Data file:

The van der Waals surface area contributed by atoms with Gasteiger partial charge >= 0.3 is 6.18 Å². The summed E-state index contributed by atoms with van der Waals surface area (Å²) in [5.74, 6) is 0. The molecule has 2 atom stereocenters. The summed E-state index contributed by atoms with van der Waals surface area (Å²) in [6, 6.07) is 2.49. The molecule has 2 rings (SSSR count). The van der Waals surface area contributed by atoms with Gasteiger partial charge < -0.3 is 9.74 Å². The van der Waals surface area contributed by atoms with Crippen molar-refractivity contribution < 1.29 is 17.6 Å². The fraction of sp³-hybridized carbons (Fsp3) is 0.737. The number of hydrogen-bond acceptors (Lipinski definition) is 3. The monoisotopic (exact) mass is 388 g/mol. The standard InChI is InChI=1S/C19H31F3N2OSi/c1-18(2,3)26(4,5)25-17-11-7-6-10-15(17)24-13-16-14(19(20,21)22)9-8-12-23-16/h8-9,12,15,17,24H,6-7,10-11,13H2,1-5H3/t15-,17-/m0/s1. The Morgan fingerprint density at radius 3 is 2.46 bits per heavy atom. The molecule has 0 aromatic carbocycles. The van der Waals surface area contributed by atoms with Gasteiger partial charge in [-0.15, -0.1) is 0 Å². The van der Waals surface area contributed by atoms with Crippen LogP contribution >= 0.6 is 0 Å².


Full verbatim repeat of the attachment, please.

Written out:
The van der Waals surface area contributed by atoms with Gasteiger partial charge >= 0.3 is 6.18 Å². The summed E-state index contributed by atoms with van der Waals surface area (Å²) in [5.74, 6) is 0. The molecule has 2 atom stereocenters. The summed E-state index contributed by atoms with van der Waals surface area (Å²) in [6, 6.07) is 2.49. The molecule has 2 rings (SSSR count). The van der Waals surface area contributed by atoms with Gasteiger partial charge < -0.3 is 9.74 Å². The van der Waals surface area contributed by atoms with Crippen molar-refractivity contribution < 1.29 is 17.6 Å². The fraction of sp³-hybridized carbons (Fsp3) is 0.737. The number of hydrogen-bond acceptors (Lipinski definition) is 3. The monoisotopic (exact) mass is 388 g/mol. The standard InChI is InChI=1S/C19H31F3N2OSi/c1-18(2,3)26(4,5)25-17-11-7-6-10-15(17)24-13-16-14(19(20,21)22)9-8-12-23-16/h8-9,12,15,17,24H,6-7,10-11,13H2,1-5H3/t15-,17-/m0/s1. The Morgan fingerprint density at radius 3 is 2.46 bits per heavy atom. The molecule has 0 aromatic carbocycles. The van der Waals surface area contributed by atoms with Gasteiger partial charge in [-0.15, -0.1) is 0 Å². The van der Waals surface area contributed by atoms with Crippen LogP contribution >= 0.6 is 0 Å².